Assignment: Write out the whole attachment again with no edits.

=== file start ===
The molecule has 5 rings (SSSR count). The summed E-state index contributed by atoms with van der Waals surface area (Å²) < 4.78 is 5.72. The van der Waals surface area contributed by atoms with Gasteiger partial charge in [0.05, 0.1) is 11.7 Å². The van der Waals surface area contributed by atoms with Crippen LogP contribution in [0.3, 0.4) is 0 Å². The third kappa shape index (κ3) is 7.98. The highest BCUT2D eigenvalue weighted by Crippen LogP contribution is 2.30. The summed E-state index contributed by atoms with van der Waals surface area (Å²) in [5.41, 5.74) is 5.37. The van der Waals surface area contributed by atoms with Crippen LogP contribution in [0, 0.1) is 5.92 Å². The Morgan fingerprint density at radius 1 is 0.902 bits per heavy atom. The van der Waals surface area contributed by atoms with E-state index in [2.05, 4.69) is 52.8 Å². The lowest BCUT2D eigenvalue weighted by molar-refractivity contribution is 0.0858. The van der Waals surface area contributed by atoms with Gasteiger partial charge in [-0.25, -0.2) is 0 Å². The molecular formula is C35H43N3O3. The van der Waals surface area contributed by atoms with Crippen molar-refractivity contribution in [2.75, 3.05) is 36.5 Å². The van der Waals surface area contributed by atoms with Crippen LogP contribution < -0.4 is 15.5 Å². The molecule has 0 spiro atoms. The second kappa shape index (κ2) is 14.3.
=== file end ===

The molecule has 5 rings (SSSR count). The summed E-state index contributed by atoms with van der Waals surface area (Å²) < 4.78 is 5.72. The van der Waals surface area contributed by atoms with Gasteiger partial charge in [0.05, 0.1) is 11.7 Å². The van der Waals surface area contributed by atoms with Crippen LogP contribution in [0.3, 0.4) is 0 Å². The third kappa shape index (κ3) is 7.98. The highest BCUT2D eigenvalue weighted by Crippen LogP contribution is 2.30. The summed E-state index contributed by atoms with van der Waals surface area (Å²) in [5.41, 5.74) is 5.37. The van der Waals surface area contributed by atoms with Crippen LogP contribution in [0, 0.1) is 5.92 Å². The Morgan fingerprint density at radius 1 is 0.902 bits per heavy atom. The van der Waals surface area contributed by atoms with E-state index in [2.05, 4.69) is 52.8 Å². The lowest BCUT2D eigenvalue weighted by molar-refractivity contribution is 0.0858. The van der Waals surface area contributed by atoms with Gasteiger partial charge in [-0.25, -0.2) is 0 Å². The molecular formula is C35H43N3O3. The van der Waals surface area contributed by atoms with Crippen molar-refractivity contribution in [2.75, 3.05) is 36.5 Å². The van der Waals surface area contributed by atoms with Crippen LogP contribution < -0.4 is 15.5 Å². The molecule has 0 spiro atoms. The second kappa shape index (κ2) is 14.3.